February 25, 2010

This doesn't surprise me one bit

Why? It's America, after all: Laptop family is no stranger to legal disputes. As in the recent Lower Merion School District laptop "snooping case."

Before the commission was yet another appeal from a Philadelphia-area family, again seeking a break on unpaid electric and gas bills that by last year were closing in on $30,000.

This family lived in a $986,000 house on the Main Line. The breadwinner, until recently, had earned well more than $100,000 per year. Yet he and his wife were in hock to creditors, ranging from Uncle Sam to their former synagogue - and had regularly been stiffing Peco Energy for five years, breaking payment plan after payment plan.

"Our procedures," the commission's Tyrone J. Christy wrote in a Dec. 17 motion, "were not meant to allow customers living in $986,000 houses, with incomes in excess of $100,000 per year, to run up arrearages approaching $30,000."

Longtime Peco spokesman Michael Wood said this week that the family's debt was the largest household delinquency he could recall, except for one theft-of-services case.

In addition to the Peco debt, the PUC noted, the Robbinses had been hit with numerous civil judgments in recent years totaling more than $365,000.

According to court records, their unpaid debts range from $62,692 owed to the IRS to lesser debts of a few thousand to their dentist, their former synagogue's preschool, and a Montgomery County lawyer.

Michael Robbins is currently embroiled in a legal dispute with his former employer, Interstate Motor Carriers Agency Inc. of Freehold, N.J.

In a federal lawsuit filed by Haltzman last year, Robbins contends that Interstate owes him about $5 million in commissions. Bill Buckley, an attorney for Interstate, declined to comment.

Huh. Could it be that this laptop controversy was the "perfect vehicle" by which this family could recoup some cash?

Did anyone catch the brief statement by Lindy Matsko, assistant vice principal at Harriton High School yesterday? I've rarely seen someone so adamant in their own defense, not to mention genuine. Robbins' lawyer Mark S. Haltzman said "he had warned the [Robbins] family that its members' lives would be placed under a microscope" -- and he's right. Though he says this laptop lawsuit should be viewed independently of the family's past legal troubles, I wonder if he actually said that with a straight face -- especially since it seems professional litigant-to-be Blake Robbins' (the son/student) story seems sketchy. Blake said "Ms. Matsko does not deny that she saw a Web-cam picture and screenshot of me in my home;" yet the vice-principal had stated "At no time have I ever monitored a student via a laptop Web cam." Maybe that's a substantive difference, but I sure doubt it.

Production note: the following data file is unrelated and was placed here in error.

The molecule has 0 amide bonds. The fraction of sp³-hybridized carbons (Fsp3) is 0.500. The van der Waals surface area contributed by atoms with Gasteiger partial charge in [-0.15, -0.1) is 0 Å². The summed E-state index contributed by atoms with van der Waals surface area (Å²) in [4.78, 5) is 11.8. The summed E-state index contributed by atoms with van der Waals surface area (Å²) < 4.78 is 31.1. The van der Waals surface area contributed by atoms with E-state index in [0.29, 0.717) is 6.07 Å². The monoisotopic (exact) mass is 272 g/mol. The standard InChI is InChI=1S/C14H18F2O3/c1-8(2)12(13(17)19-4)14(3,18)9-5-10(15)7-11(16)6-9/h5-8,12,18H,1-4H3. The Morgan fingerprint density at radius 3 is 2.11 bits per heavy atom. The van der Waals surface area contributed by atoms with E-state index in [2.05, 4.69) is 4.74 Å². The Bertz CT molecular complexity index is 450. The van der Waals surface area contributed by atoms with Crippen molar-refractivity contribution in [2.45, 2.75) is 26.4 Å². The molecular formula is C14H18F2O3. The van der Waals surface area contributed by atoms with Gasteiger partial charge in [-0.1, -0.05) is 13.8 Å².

Sorry, but I feel little-to-no sympathy for people that refuse to pay their bills -- and get sued for it -- especially when they're living in the lap of luxury. Hey Robbins family -- Your rights were [supposedly] violated by the school district? What about the rights of all those you've bilked out of rightful payments?

(Story h/t to Colossus R&D man Gooch!)

Posted by Hube at February 25, 2010 06:37 PM | TrackBack

Comments  (We reserve the right to edit and/or delete any comments. If your comment is blocked or won't post, e-mail us and we'll post it for you.)

Assume every bit of the information about the family is true, Hube -- does it make the violation that is alleged to have occurred any less severe? Does it make the alleged over-reaching by the school district any less outrageous? The other legal woes here are irrelevant to the issue in this case -- which is why those other issues would never be permitted to be mentioned in court.

Posted by: Rhymes With Right at February 25, 2010 07:06 PM

The key word is "alleged" and my belief is that they are just THAT, the more I hear about this story. But ultimately, you are right. I just feel zero sympathy for the plaintiffs, however.

Posted by: Hube at February 25, 2010 07:16 PM

It even seems that it was the kid's (parents') failure to pay the insurance fee that prompted the district to activate the cam, which they've claimed is a security feature to enable them to locate the laptop's whereabouts:

Even so, it was the apparent failure to pay a fee - a $55 insurance payment to permit the Robbinses' son Blake to take his laptop home from Harriton High School - that might have prompted the district to activate the Web cam.

I'd sure be interested in seeing what sort of contract had to be signed in order to make use of these laptops.

Posted by: Hube at February 25, 2010 08:51 PM

Even if that is true, the effort to discipline the kid for conduct at home unrelated to the laptop is a vast overreach of the authority of the school and probably a violation of the district's own policies.

Posted by: Rhymes With Right at February 25, 2010 09:05 PM

If that is indeed accurate, again, it sure is. But I have my doubts ...

Posted by: Hube at February 25, 2010 09:08 PM

A theory proposed by a listener to Michael Smerconish that I really like: Suppose the kid was having a webchat with another student and did something "inappropriate" ala drug use or sexual, and it was the other student who clicked the photo during the chat and brought it to the AP. Then it would be possible for both to be true: the school raised the issue because of a webcam photo AND the asst principal never used the webcam to spy on anyone.

The longer I think about that, the better it fits with the facts (and the apparently conflicting statements) as we have them.

Thoughts?

Posted by: steve Newton at February 26, 2010 02:11 PM

Very interesting, Steve! And indeed quite plausible!

Posted by: Hube at February 26, 2010 02:17 PM